Racial preferences embraced by supposedly elite law schools may actually be forcing blacks out of the legal profession. “There are fewer African-American students than anyone would prefer with the entering credentials necessary for admission on a color-blind basis to the most elite law schools,” Anthony Caso of the Chapman University School of Law wrote in an amicus brief he compiled for three members of the U. S. Civil Rights Commission. “But there are many more who would do well at mid-tier schools—if they were only attending those schools.”
Caso assembled an amicus brief in support of Abigail Noel Fisher in the case of Fisher v. the University of Texas that the U. S. Supreme Court will examine in October. Fisher alleges that she was squeezed out of a slot at UT Austin to make way for candidates admitted under race-based preferences.
In his brief, Caso draws heavily upon the research of contrarian UCLA law professor Richard Sander, who has co-filed his own amicus brief on Fisher’s behalf. “First, African-American students attending law schools failed or dropped out at much higher rates than white students (19.3% vs. 8.2%),” Caso notes in the brief. “Overwhelmingly, this phenomenon was associated with poor performance and not financial hardship, which mattered only slightly.”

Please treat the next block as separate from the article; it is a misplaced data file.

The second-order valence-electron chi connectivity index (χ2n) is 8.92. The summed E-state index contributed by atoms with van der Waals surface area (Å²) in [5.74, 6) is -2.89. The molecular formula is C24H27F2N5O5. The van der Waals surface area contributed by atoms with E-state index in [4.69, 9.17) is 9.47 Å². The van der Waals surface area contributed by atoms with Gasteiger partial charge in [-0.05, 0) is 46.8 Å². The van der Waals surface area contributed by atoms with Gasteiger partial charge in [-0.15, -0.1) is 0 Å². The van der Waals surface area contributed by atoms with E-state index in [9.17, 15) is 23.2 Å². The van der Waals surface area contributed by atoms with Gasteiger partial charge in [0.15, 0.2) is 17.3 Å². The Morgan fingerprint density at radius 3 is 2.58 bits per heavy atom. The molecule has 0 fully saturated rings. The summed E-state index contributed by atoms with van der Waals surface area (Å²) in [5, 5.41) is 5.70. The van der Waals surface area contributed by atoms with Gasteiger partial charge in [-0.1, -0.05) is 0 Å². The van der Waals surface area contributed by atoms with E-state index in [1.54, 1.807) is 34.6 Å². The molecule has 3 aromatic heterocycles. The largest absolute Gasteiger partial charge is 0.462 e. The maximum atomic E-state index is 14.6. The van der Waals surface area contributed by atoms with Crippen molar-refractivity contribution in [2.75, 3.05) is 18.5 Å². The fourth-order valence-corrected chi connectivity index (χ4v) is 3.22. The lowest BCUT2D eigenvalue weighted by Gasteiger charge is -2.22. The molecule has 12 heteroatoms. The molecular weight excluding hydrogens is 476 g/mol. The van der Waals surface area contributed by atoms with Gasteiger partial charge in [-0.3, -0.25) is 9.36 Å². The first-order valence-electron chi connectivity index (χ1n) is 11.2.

Life doesn’t get much easier for those who stick around. “Second, among African-Americans who graduated and took the bar, the proportion who passed on their first attempt was not just lower than that for whites, it was lower even when one controls for academic index (LSAT and college GPA),” Caso contends. “For example, 71% of African-Americans with a 400-460 index failed the bar on their first effort, while only 52% of whites did.”
“Similarly, 26% of African-Americans with an index between 640 and 700 failed their first time, while only 13% of whites did.”
Unfortunately, “only 45% of African-Americans who entered law school passed the bar on their first attempt as opposed to over 78% of whites,” Caso avers. “Even after multiple attempts, only 57% of African-Americans succeeded.”
Conversely, “When African-American and white law students with similar credentials competed against each other at the same school, they earned about the same grades,” Caso points out. “And when African-Americans and white students with the same grades from the same tier school took the bar examination, they passed at the same rate.”
“Yet African-American students as a group had dramatically lower bar passage rates than white students with similar credentials.” Part of the problem is that elite schools simply don’t prepare students to take the bar.
“The black and Hispanic students were more likely to be attending an elite school that spends little time on subjects covered on the bar exam and delves instead into more abstract and esoteric legal issues,” writes Caso.
Malcolm A. Kline is the Executive Director of Accuracy in Academia.
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